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Nature Spirits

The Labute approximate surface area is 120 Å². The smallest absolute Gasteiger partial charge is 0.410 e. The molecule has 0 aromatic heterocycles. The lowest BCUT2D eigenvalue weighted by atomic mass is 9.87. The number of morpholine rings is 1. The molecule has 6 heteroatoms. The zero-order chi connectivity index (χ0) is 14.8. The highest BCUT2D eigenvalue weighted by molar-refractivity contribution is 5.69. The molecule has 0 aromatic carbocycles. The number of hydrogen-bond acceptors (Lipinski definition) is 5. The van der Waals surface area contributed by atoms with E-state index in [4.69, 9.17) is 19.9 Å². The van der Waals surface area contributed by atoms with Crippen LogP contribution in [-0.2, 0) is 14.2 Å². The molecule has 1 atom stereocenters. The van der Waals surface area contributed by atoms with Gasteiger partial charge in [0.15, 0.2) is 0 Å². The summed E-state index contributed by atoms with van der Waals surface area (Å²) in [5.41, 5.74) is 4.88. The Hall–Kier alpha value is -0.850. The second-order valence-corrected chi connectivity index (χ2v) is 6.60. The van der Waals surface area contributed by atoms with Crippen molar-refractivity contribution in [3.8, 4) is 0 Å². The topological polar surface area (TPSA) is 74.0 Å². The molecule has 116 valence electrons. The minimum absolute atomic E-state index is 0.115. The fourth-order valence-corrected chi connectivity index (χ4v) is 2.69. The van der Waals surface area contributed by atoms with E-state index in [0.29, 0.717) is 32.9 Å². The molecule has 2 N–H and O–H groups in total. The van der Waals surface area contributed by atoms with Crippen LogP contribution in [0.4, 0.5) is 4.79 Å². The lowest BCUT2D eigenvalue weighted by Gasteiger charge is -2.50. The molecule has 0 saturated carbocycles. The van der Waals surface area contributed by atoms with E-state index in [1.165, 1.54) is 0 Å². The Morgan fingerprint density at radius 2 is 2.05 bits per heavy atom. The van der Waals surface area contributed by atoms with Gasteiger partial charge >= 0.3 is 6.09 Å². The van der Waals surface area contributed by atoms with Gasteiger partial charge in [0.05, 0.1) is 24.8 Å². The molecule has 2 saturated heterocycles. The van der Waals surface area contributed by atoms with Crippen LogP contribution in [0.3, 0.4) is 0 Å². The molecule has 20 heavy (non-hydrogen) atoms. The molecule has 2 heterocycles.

40 41 Wild fire fire spirits, serpents and salamanders Fire holds a special place in the human imagination. Its flickering light danced upon the cave walls that sheltered our ancestors in the furthest past, and the shadows it cast drew images and symbols of the spirit world, close enough to touch but impossible to grasp. The fire spirits were considered the kin of the Sun god in ages past, and offerings were burnt as gifts to them to ensure the Suns return. Essential for warming, cooking and bringing light, they ignite the human spirit with vision and divine illumination, instilling passion and courage. The afrits and djinn of Arabian folklore consist entirely of divine flame, and were the messengers of magician kings whose power depended totally upon their sometimes unwilling service. The legendary Pheryllt druid fire masters and early alchemists dedicated themselves to the study of fire, believing that the spirits of all things manifested as smoke when burnt, this forming the basis of their study of spiritual transformation. Both fire and fire sprits have long been associated with spiritual energy. Tales of the burning bush and the history of eternal flames, tended by the Vestal Virgins and the priestesses of Brigid in Kildare are testimony to its role, representing spiritual transformation and mastery. Life force or kundalini is also known as the serpent fire, which allows greater access to divinity within the person as it is raised through the body. Above Salamanders are the basic form of fire elementals. Like dragons, they are both the flame and the fuel of the fire, and are invoked in ritual to represent the element of fire, and the direction of south.
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